## Misunderstanding the concept of torque

 Quote by fawk3s I understand that in order for the lever to be in equillibrium, we must exert less force farther away from the fulcrum in order to get the same counter torque where that load lies, but what doesnt that part get more acceleration now? Confuses me.
Because acceleration of a part depends on the net force acting on a part, and not just on the force exerted externally.
 Please note that you cannot apply the equations and arguments of equilibrium to an object that is not in equilibrium. An object that is accelerating is not in equilibrium. In particular when an object is not in equilibrium there is never any need to 'balance' anything. This is a very common error. Hope this general comment helps.

 Quote by fawk3s ..Let us have a standard lever/seesaw and a fulcrum at a point. Let us apply a force to the very end of the lever (which is the farthest away from the fulcrum). Now lets look at the other half of the lever. Lets observe a point on it closer to the fulcrum than the force we applied. Since torque M = F*l we see that the point closer to the fulcrum has to have a higher force applied to it (since its closer to the fulcrum) in order to have the same moment, the moment the whole lever has. So we got that a point closer to the fulcrum has a higher force applied to it.
No. A point closer to the fulcrum needs a higher force applied to it. It does not have it applied.

 Quote by A.T. Because acceleration of a part depends on the net force acting on a part, and not just on the force exerted externally.
Then explain to me, how do we "win" with force in this situation when most of it goes into balancing internal forces?
 Here is a little exercise: When we apply a force of 1 N to the end of a lever, the lever exerts a force of 10 N on a mass near the fulcrum. The force 10 N accelerates the mass. Now we add a second identical mass to the end of the lever, I mean that end where the force is applied. Question: how does the force exerted on the mass near the fulcrum change, when the force applied to the end of the lever is still 1 N? My answer: New force is about one hundreth of the old force.

 Quote by fawk3s Then explain to me, how do we "win" with force in this situation when most of it goes into balancing internal forces?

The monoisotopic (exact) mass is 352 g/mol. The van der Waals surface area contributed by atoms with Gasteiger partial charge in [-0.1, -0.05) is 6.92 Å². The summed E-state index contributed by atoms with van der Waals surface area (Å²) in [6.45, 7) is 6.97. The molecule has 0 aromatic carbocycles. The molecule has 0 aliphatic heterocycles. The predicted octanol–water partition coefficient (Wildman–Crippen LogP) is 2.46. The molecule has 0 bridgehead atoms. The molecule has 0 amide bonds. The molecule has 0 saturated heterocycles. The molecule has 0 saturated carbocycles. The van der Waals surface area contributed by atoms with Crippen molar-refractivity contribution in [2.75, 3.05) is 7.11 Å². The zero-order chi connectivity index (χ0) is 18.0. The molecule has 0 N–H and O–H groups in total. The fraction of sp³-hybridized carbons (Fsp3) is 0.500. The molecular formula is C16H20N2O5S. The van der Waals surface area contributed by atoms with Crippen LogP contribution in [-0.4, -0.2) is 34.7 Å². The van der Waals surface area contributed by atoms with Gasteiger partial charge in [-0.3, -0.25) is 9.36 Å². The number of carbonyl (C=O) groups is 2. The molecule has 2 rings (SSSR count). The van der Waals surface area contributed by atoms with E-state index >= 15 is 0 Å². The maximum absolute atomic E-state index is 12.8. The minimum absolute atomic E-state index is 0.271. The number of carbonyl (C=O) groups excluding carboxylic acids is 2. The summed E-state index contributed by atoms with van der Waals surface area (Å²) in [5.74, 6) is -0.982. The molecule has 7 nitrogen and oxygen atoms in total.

The internal forces over the entire lever add to zero, so they are irrelevant for the force balance of the external forces (functionality of the lever). But to get the correct acceleration of a lever part, you obviously have to consider them. You are confusing yourself by being inconsistent about how to divide the system into parts.
 Ok I'll try my hand at this. First a little elaboration on internal forces. Imagine two situations: you're out in the middle of space and in the first case you see a rigid rod rotating around and around with no external forces or acceleration. In the other case you see a rope floating around in space and you give it a little spin, but because it's not rigid, it bends around a bit. What's the difference between these two cases? It's the intramolecular forces keeping the rod together and keeping the rope together. In general you would need quantum mechanics to understand these forces and explain why one material is rigid and another is not. No one before the 20th century understood them, so you wouldn't expect that a first year classical physics class would be able to explain them. Instead we simply assume that whatever forces are needed to keep the rod rigid are at work when talking about a lever. If they weren't then we'd be talking about a rope and not a rigid lever and we'd need to use other equations. Now let's look at your case. As others have alluded to, you're trying to use a static equation for a dynamic situation. If you apply a torque M to the lever on one side, then it will take a force F=M/l to balance the torque so the lever won't rotate. So far so good. But then you wanted to start talking about acceleration of a point on the lever. That requires a bit more work. If you simply apply a torque M to one end of the lever, then the angular acceleration is M/i, where i is the moment of inertia of the lever system. So the linear acceleration of a test mass placed on the other side a distance of r from the fulcrum is rM/i. (Keeping in mind that the moment of inertia is for the lever AND the test mass). Assuming that the test mass doesn't affect the moment of inertia much, then the acceleration is indeed proportional to the distance r. In the other extreme when the lever is massless, then the size of the test mass matters. If the test mass has mass m, then the moment of inertia is m*(r squared) and the linear acceleration is M/(rm). In this case as you slide the mass closer to the fulcrum, the acceleration increases. That's simply because as you move it closer to the fulcrum it gets easier to turn the lever and if you keep the torque constant then the lever will accelerate more. Finally when the test mass is sitting right on the fulcrum then the tiniest torque will cause an infinite angular acceleration and the lever will just spin around and around because the lever system has zero moment of inertia.
 Recognitions: Gold Member Science Advisor Staff Emeritus It might be better to look at energy rather than force or acceleration. There is a 'conservation of energy' law, but no 'conservation of force'. If we have an object we want to move "x" m from the fulcrum, and apply force f Newtons at a point "y" m from the fulcrum, moving the lever through an angle $\theta$ radians, we have applied the force, f, through distance $x\theta$ meters and so have done $fx\theta$ Joules of work. That must be the same energy applied at the other end. If we call the force applied there "F", have moved the lever through $y\theta$ meters and so we must have $Fy\theta= fx\theta$ and so we must have $F/f= x/y$.

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